The political crisis in Macedonia broke out in late January, when Social Democrats staged a walkout in the parliament in the opposition against the Prime Minister Nikola Gruevski`s policies impeding Macedonia's entry into NATO and the EU and poor economic reforms.

Next elections are scheduled for 2012, and the ruling Internal Macedonian Revolutionary Organization – Democratic Party for Macedonian National Unity (VMRO-DPMNE) opposes the idea of holding early elections to the Assembly. A scandal about frozen assets of the popular opposition channel A1 TV added fuel to the fire. The assets were blocked on February 14, 2011, following a court decision in Skopje. The channel`s owner if suspected of tax concealment and money laundering.

The opposition party of the ethnic Albanians, New Democracy (ND), spoke out for the national census to be held in July 2011 instead of April as it would enable more than 250,000 of Macedonian Albanians currently working abroad to vote.

Under the Law on Decentralization adopted on August 11, 2004, Macedonia has been living through the redivision of territorial administrative units, which local politicians and experts see as a deliberate split of the Republic according to ethnic belonging. There are still Albanian areas in the north-west of the country, where a Macedonian policeman is not allowed. And they say that Albanian militants possess lots of arms.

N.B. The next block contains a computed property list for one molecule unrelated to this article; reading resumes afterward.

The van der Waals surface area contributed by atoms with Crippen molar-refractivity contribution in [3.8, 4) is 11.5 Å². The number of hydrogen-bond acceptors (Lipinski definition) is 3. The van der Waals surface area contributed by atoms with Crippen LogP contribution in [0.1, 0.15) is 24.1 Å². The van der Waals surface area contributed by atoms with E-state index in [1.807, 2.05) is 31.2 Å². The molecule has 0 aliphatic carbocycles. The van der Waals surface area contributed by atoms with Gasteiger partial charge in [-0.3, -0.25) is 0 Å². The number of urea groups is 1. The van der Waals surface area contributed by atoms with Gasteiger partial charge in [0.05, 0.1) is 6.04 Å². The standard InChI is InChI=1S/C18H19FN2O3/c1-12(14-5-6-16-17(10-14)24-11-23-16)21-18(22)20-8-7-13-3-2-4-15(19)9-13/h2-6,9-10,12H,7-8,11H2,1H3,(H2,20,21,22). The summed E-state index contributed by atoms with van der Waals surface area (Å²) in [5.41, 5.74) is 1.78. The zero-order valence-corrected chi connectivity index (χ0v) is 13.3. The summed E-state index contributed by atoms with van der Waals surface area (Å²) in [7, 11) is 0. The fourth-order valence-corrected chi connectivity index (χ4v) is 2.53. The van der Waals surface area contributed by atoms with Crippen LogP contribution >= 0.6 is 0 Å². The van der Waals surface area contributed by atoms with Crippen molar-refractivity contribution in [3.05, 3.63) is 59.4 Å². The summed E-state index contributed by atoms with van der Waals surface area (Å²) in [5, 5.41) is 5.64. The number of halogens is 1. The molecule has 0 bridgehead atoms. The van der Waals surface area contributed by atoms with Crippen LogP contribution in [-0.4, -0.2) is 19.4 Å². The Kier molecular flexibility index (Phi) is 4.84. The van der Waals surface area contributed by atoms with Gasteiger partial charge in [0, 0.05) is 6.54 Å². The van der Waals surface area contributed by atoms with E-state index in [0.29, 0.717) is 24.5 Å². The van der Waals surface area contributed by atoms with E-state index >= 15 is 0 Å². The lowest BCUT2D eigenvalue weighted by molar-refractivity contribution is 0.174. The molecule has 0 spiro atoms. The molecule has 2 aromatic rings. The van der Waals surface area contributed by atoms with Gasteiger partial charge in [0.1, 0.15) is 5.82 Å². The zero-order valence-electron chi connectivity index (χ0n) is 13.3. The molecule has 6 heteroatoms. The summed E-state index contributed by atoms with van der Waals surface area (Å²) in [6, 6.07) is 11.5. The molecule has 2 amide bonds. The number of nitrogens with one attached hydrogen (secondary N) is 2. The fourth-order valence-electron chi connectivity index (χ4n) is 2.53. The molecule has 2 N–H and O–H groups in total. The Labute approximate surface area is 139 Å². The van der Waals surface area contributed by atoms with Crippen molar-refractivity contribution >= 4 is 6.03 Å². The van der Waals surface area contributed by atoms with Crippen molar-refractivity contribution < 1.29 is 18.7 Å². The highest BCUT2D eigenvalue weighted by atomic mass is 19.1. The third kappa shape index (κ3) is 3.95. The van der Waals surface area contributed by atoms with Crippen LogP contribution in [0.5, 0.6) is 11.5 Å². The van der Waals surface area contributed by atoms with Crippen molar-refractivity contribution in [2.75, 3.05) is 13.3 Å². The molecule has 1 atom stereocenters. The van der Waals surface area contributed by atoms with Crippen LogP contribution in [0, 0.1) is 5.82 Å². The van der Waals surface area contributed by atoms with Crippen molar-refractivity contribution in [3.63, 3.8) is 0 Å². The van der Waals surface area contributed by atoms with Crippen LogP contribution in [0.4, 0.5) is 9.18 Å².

The intention of the Macedonian ruling party to win NATO membership for the Republic (by the way, the majority of Macedonians have developed a negative attitude to the alliance following the 2001 insurgency) is confronted by a name dispute with Greece, which has been using the “Former Yugoslav Republic of Macedonia” (FYROM)- a name which most Macedonians dislike.

But Greece does not seem to care much about this disagreement. The country's Culture Minister Andonis Samaras was quoted as saying that “Macedonia will soon dissolve and be carved up between a ‘Greater Albania’ and a ‘Greater Bulgaria”. He believes that “Skopje will not survive as a single country and that Greece has nothing to fear from the creation of ‘Great Albania’ and ‘Great Bulgaria”.

A regional conference on NATO integration took place in Bitola on May 31- June 1, 2010. The participants agreed that Macedonia and Kosovo should be accepted into the alliance. On June 13, 2010, the members of the European Parliament spoke out to start immediate negotiations on Macedonia's entry into the EU. But the European Parliament rapporteur on Macedonia Zoran Thaler said that the question of Macedonia's membership in the EU would remain unsolved until a name dispute with Greece was settled. Prime Minister Nikola Gruevski`s response was as follows: “Believe us that we have been doing our best to resolve this problem.”